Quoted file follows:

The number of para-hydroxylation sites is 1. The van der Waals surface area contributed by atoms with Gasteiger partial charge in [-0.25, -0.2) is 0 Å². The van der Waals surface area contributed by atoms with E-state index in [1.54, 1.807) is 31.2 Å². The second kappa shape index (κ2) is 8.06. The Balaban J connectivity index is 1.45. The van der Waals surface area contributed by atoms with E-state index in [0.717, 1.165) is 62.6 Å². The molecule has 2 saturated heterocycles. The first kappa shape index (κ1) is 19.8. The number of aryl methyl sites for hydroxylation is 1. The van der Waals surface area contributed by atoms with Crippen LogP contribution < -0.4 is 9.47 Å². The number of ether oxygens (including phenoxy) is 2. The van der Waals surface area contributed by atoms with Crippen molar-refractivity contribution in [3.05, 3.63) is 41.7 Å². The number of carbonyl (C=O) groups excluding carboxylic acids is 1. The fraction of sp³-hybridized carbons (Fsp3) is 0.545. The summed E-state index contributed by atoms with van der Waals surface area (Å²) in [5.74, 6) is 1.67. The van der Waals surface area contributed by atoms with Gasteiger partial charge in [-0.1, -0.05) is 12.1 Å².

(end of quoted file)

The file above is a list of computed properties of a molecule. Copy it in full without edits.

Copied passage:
The number of para-hydroxylation sites is 1. The van der Waals surface area contributed by atoms with Gasteiger partial charge in [-0.25, -0.2) is 0 Å². The van der Waals surface area contributed by atoms with E-state index in [1.54, 1.807) is 31.2 Å². The second kappa shape index (κ2) is 8.06. The Balaban J connectivity index is 1.45. The van der Waals surface area contributed by atoms with E-state index in [0.717, 1.165) is 62.6 Å². The molecule has 2 saturated heterocycles. The first kappa shape index (κ1) is 19.8. The number of aryl methyl sites for hydroxylation is 1. The van der Waals surface area contributed by atoms with Crippen LogP contribution < -0.4 is 9.47 Å². The number of ether oxygens (including phenoxy) is 2. The van der Waals surface area contributed by atoms with Crippen molar-refractivity contribution in [3.05, 3.63) is 41.7 Å². The number of carbonyl (C=O) groups excluding carboxylic acids is 1. The fraction of sp³-hybridized carbons (Fsp3) is 0.545. The summed E-state index contributed by atoms with van der Waals surface area (Å²) in [5.74, 6) is 1.67. The van der Waals surface area contributed by atoms with Gasteiger partial charge in [-0.1, -0.05) is 12.1 Å².